The Tiny US Island Known As The 'Fudge Capital Of The World'

Team Sweet Tooth is dominating the gastronomic universe. According to a study published in Advances in Nutrition, 25% of U.S. adults enjoy candy every day, and nearly everybody (97%) has a sweet at least once a year. It would be impossible to dive into the world of sweets without mentioning fudge. June 16 is National Fudge Day. Every August holds the Mackinac Island Fudge Festival, complete with a Fudge-Olympics, and something called "Fudge Quest." In case you haven't heard of it before, introducing Mackinac Island: the tiny U.S. island known as the "fudge capital of the world."

Mackinac Island is revered as a National Historic Landmark, and it's nestled between Michigan's upper and lower peninsulas, per news outlet WIS 10. The entire island spans only 3.8 square miles and 80% of that is dedicated to Mackinac Island State Park. The other 20%, we assume, is dedicated to cranking out world-famous fudge, which Mackinac has been doing since the 1880s. Today, there are currently seven fudge shops on the island, which means you're never more than a half mile away from at least one purveyor. In his book "Fudge: Mackinac's Sweet Souvenir," Phil Porter explains that the island used to be a fur-trading hub, but shifted toward a summertime destination for wealthy vacationers during the Victorian era. While on holiday at Mackinac, they enjoyed maple sugar, then later fudge, and the rest is (literally) history. So, what's all the hype about? And what makes Mackinac so special?

A sweet history

Fudge has been interwoven into the Mackinac visitors' experience for centuries. Confectioner Harry Ryba (lauded as the "Fudge King of Mackinac Island" by The New York Times) once offered to sell folks a lifetime supply of fudge (three pounds a month) for $2,250, says Mental Floss. But before that, Rome Murdick opened the first candy shop on Mackinac during the 1880s. Murdick turned fudge-making into a public spectacle by making slabs right in front of customers, funneling vanilla into fudge cauldrons, and even blowing the enticing aroma out into the street with kitchen fans.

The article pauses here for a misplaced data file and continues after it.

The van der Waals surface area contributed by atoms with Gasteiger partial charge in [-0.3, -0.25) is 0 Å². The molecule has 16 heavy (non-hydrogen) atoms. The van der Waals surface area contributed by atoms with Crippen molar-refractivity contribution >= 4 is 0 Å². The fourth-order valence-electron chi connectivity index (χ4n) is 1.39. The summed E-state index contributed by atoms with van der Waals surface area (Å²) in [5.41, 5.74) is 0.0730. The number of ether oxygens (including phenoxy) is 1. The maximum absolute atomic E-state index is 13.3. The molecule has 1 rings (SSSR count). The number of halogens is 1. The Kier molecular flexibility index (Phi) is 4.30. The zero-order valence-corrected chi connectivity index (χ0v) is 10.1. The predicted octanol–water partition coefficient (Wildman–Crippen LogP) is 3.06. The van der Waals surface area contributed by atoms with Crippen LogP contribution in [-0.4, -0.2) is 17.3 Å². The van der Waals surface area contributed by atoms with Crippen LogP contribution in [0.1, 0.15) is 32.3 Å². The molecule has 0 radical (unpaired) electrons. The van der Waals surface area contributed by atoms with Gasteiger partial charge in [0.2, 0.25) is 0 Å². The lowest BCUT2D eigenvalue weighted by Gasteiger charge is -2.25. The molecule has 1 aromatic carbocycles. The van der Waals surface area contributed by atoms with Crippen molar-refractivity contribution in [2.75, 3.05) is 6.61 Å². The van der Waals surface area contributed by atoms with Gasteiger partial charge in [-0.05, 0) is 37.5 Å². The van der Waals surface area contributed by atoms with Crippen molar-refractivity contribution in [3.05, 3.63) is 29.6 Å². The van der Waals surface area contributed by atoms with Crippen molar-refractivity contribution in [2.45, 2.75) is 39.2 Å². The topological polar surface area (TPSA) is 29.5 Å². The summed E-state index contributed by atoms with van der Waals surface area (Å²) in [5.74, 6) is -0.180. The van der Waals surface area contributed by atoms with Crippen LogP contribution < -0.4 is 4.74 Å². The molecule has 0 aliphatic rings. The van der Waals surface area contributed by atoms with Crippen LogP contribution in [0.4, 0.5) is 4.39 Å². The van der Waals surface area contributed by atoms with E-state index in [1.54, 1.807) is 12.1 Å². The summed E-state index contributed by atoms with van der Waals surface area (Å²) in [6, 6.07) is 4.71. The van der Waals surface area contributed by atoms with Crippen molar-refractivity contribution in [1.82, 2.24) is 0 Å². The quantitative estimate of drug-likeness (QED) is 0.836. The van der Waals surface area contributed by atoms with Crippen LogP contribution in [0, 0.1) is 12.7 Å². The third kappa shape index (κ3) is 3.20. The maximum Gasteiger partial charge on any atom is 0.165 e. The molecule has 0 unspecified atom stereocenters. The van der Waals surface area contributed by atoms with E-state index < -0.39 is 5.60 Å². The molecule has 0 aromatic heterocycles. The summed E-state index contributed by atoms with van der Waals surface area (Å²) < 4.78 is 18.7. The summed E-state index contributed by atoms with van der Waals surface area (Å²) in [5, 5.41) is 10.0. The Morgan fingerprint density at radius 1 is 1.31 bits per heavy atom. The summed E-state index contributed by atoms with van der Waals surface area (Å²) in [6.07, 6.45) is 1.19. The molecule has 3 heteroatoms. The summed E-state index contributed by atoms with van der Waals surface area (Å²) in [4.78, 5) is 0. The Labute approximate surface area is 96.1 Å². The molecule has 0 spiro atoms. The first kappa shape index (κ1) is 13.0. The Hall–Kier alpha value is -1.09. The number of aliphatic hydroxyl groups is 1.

The Benser family took over Murdick's operation during the 1960s, per WIS 10, but still remains faithful to Murdick's original fudge-making process and recipes. The fudge is heated in a copper kettle and then rolled across a large marble countertop to cool. It's a hands-on process through and through, but that might be part of what has earned Mackinac Island its global confectionery fame. In fact, Mackinac fudge's popularity has only increased over the years.

Fudge fans flock to Mackinac

Mackinac Island doesn't allow cars (yes, really) and hasn't for over a century. So, roughly 600 horses and 1,489 rentable bicycles get folks from Point A to Point B across the island. But the lack of cars doesn't seem to be slowing fudge fans down at all. Last year, the Detroit Free Press reported that Mackinac Island saw record-high tourism revenue, with an estimated 650,000 visitors during the summer of 2021. Ferry boat driver Chris Shepler told the outlet, "This summer was out of control, off the charts crazy." Fudge shop sales saw an 18% increase from the previous season, says Mackinac restaurateur Todd Callewaert — so there's probably a good chance that many visitors come just for the fudge.

According to Mackinac Island's website, a whopping 10 tons of sugar are imported to the island each week in peak fudge season. During this time, the small island churns out 10,000 pounds of fudge every single day. Considering three eight-ounce slabs of fudge from the Original Mackinac Island Fudge Co. run $29.95 before shipping, that comes out to roughly $200,000 worth of fudge produced every day.